Related:FCC Investigation Continues
“Deception and Distrust: The Federal Communications Commission Under Chairman Kevin J. Martin.” That is the name of the just-released report from the House Energy & Commerce Committee's Oversight and Investigations Subcommittee.
The sooner Chairman Martin leaves the FCC, said subcommittee Chairman Bart Stupak (D-MI), the better.
The report concluded, among other things, that the outcome of an la carte cable report--reversing findings of a previous report--was predetermined and dictated by the chairman, and that the chairman manipulated findings in a video competition report--yet to be released--that would have triggered re-regulation of cable and delayed its release..
An FCC official close to the chairman responded that the chairman "did not agree with the previous a la carte "from day one," saying the different findings of the second report did not come "out of the blue." As to the video competition report delay, the officicial said that the commission was waiting for Office of Management & Budget approval of a new data-collection form after the FCC decided to collect new data for the report.
The cable industry has argued that Martin has it in for the industry, while the chairman has countered he is seeking regulatory parity, more consumer choice, and lower cable bills.
“Any of these findings, individually, are cause for concern,” said House Energy & Commerce Committee Chairman John Dingell (D-MI). “Together, the findings suggest that, in recent years, the FCC has operated in a dysfunctional manner and Commission business has suffered as a result. It is my hope that the new FCC Chairman will find this report instructive and that it will prove useful in helping the Commission avoid making the same mistakes.”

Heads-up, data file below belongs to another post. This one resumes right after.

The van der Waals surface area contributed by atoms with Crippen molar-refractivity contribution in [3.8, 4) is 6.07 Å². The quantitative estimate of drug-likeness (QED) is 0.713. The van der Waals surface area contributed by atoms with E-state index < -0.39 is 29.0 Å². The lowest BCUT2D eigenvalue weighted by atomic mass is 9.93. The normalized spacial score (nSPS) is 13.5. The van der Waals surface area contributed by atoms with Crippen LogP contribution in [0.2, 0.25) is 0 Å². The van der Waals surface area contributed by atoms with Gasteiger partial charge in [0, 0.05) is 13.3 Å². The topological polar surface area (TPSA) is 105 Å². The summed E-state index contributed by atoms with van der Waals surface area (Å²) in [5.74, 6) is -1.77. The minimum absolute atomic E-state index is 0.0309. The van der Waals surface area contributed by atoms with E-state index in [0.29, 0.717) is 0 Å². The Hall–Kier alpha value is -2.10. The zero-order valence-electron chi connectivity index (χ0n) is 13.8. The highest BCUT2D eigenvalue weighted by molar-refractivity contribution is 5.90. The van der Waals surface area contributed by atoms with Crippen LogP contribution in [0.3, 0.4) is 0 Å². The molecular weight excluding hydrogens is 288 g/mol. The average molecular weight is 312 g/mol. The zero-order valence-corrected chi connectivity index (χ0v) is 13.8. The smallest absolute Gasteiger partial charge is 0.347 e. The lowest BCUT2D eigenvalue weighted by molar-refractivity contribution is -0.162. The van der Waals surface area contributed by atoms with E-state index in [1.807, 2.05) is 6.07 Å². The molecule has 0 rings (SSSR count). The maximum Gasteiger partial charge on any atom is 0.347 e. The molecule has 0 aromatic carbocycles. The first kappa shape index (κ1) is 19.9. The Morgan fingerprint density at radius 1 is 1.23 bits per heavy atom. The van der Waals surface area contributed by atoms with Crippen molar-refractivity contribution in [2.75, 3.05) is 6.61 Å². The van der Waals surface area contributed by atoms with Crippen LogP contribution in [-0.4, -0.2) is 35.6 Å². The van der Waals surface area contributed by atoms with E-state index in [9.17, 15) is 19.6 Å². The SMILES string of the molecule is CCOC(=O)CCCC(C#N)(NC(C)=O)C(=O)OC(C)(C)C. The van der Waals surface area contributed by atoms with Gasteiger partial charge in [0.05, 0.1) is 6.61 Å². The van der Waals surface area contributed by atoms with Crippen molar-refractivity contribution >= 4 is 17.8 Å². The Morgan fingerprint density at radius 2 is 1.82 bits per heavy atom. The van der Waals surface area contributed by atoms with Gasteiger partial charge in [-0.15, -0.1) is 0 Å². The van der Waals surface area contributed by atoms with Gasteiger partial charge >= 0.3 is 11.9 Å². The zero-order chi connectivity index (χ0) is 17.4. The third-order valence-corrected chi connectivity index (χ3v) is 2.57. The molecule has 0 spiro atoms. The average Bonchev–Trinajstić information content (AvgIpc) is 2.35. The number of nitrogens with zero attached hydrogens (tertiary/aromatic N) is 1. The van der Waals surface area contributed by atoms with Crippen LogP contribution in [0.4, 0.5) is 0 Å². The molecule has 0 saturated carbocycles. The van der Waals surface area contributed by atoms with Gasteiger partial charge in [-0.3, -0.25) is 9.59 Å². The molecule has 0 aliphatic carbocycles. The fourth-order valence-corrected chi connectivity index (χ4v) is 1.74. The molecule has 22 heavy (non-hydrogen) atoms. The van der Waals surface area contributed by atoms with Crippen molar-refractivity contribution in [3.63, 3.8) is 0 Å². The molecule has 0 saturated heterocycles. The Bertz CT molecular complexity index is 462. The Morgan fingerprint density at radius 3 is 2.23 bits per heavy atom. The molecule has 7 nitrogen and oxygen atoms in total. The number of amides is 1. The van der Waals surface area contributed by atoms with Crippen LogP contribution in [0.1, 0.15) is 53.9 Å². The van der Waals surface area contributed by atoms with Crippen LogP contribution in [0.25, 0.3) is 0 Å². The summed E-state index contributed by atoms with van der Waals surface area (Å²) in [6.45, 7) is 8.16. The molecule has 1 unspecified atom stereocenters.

It also concluded that staff have not been "efficiently managed," citing frequent micromanagement.
“We are reviewing the report," said a spokesman for the chairman. "It appears that the Committee did not find or conclude that there were any violations of rules, laws or procedures following a year-long investigation. Chairman Martin has followed the same procedures that have been followed for the past 20 years by FCC Chairmen, both Democratic and Republican alike.”
“We went to extraordinary lengths to cooperate with the investigation. In total, more than 600 Commission employees spent 11,620 hours complying with the Committee’s request for information. The Commission provided committee staff with more than 9,000 emails and approximately 75 boxes containing nearly 170,000 pages of documents, and after producing this information, the Committee did not find that there were any violations of rules, laws or procedures,” he said.
As to the numerous criticisms, spokeswoman Edie Herman said: "We're aware of those charges and we disagree with them."
Stupak disagreed with the FCC's characterization that it had violated no laws or rules. In a press conference, he said he thought the FCC under Martin had violated the Communications Act, the Administrative Procedures Act and Freedom of Information Act laws, though he said he did not know of any criminal statutes it had violated, adding the word "yet."
The report did give Martin credit for taking "some small steps" to address the problems, including regular press conferences and publicizing hearing agendas in a timely fashion, and that "Commission staff is now engaged in certain matters where it was largely ignored in the past."
But the committee also said that other allegations have not been "adequately investigated" because the FCC has not produced requested records, suggesting the book may not yet be closed on the inquiry.
The committee did not recommend a hearing, but apparently not because it did not feel one was warranted, but instead because of "the climate of fear that currently pervades the FCC."